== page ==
|Managing faculty||Faculty of Arts|
|Offered by||School of Political and Social Inquiry|
Anthropology is the discipline within the University that is concerned with the study of specific cultures and their social organisation. All anthropology staff have intensive research experience in other societies and their cultures and bring to the units offered, whether they are about 'others' or 'ourselves', a distinctly anthropological perspective, and an understanding of and respect for cultural difference. The ethnographic expertise of the staff ranges through indigenous Australia, Southeast Asia and the Pacific to the study of minority communities and their cultures in Australia, incorporating a range of theoretical perspectives.
Research seminars are an important part of the graduate experience. Students are involved in seminars within the disciplines and the school to help them develop a range of research skills, receive feedback on their work, and share and learn with others in the intellectual community of the school. They are encouraged to organise and attend conferences, summer schools and enrichment programs, and to publish and present their work in a variety of forums.
Previous students of the school who have completed graduate degrees have won scholarships for study, travel and further research. Many have had the opportunity to conduct and speak about their research across Australia and around the world. All our postgraduate programs aim to provide students with a broad range of research skills and equip them for careers in social research, government, industry and the public service.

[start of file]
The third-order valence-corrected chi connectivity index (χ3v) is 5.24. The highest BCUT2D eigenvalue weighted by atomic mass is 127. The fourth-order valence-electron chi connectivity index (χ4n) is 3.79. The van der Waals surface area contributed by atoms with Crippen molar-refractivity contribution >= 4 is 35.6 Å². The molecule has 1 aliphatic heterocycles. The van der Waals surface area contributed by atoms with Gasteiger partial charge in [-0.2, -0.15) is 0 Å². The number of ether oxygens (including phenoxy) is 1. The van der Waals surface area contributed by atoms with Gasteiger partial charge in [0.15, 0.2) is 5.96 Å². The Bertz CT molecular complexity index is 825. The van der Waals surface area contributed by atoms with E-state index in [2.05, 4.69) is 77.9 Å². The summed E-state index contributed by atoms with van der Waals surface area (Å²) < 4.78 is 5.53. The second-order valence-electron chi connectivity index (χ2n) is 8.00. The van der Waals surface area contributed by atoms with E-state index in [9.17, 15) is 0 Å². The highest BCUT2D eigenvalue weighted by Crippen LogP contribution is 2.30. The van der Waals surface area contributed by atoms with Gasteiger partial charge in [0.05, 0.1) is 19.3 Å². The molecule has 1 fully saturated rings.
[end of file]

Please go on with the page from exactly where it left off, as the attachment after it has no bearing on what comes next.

The entry below only details the coursework component of this degree. For all requirements including the research/thesis component refer to the full course entry.
This course provides students who already have an honours degree in anthropology or other related disciplines with the opportunity to expand, update and deepen their knowledge and understanding. Students may choose such a program for various reasons, including the desire to pursue their own intellectual interests, gain more specialised and detailed understanding of a particular area, acquire technical and applied skills and knowledge, or prepare themselves for a PhD and a career in research and teaching.
Students complete 24 points at fifth year level from:
Alternative units may be taken with the approval of the course coordinator.
Course coordinator: Dr Matt Tomlinson
For a list of units in this area of study refer to the requirements for courses listed under 'Relevant courses'.